Accessing the element of a three-dimensional array is analogous to the two-dimensional case:

A two-dimensional array example

Let’s take a look at a practical example of a two-dimensional array:

This program calculates and prints a multiplication table for all values between 1 and 9 (inclusive). Note that when printing the table, the for loops start from 1 instead of 0. This is to omit printing the 0 column and 0 row, which would just be a bunch of 0s! Here is the output:

```1    2    3    4    5    6    7    8    9
2    4    6    8    10   12   14   16   18
3    6    9    12   15   18   21   24   27
4    8    12   16   20   24   28   32   36
5    10   15   20   25   30   35   40   45
6    12   18   24   30   36   42   48   54
7    14   21   28   35   42   49   56   63
8    16   24   32   40   48   56   64   72
9    18   27   36   45   54   63   72   81
```

Two dimensional arrays are commonly used in tile-based games, where each array element represents one tile. They’re also commonly in 3d computer graphics (as matrices) in order to rotate, scale, and reflect shapes.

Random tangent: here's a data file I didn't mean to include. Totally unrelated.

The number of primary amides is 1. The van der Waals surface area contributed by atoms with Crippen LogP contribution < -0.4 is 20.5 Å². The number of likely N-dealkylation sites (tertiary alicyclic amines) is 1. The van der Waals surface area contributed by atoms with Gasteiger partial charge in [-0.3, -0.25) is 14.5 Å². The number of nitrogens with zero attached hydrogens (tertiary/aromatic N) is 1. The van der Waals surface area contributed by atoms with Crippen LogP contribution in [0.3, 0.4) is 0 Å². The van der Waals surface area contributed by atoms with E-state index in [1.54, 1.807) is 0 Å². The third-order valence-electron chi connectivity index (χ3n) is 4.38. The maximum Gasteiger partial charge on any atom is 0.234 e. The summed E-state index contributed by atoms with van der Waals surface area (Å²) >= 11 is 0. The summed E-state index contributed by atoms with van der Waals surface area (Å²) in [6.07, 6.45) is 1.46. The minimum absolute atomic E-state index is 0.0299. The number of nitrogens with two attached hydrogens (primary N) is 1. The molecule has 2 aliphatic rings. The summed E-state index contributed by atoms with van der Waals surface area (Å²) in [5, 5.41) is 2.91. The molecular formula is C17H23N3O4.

### 28 comments to 6.5 — Multidimensional Arrays

• ErinDwight

Write a C++ program that finds and displays the maximum value
in a two-dimensional array of integers. The array should be declared as a 4-by-5 array of
integers and initialized with the data 16, 22, 99, 4, 18, -258, 4, 101, 5, 98, 105, 6, 15, 2,
45, 33, 88, 72, 16, and 3.

#include
#include
#include

using namespace std;

int main(int argc, char *argv[])
{
int array [] = {16, 22, 99, 4, 18, -258, 4, 101, 5, 98, 105, 6, 15, 2, 45, 33, 88, 72, 16, 3};
{
for(int j = 0; j < array[i].length; j++)
{
if(max < array[i][j])
{
max = array[i][j];
}
}
}

system("PAUSE");
return EXIT_SUCCESS;
}

• billy1014

I saw this and used this as practice. Here's the solution in case anyone wants it. Let me know if you find a better way.

int search()
{

int array [4][5] = {16, 22, 99, 4, 18, -258, 4, 101, 5, 98, 105, 6, 15, 2, 45, 33, 88, 72, 16, 3};

int xo = 0;
int xi = 0;
for(int nRow = 0; nRow < 4; nRow++)
{
for(int nCol = 0; nCol xo)
{xo = xi;}
}
}
return xo;
}

• warren2c

Hi guys.

Im a beginner and have a project similar to the one described above. For the above project, how do you put all the for loop part into a function? Say if you had multiple arrays of different values, but all of the same size?

• ProgrammerJupiter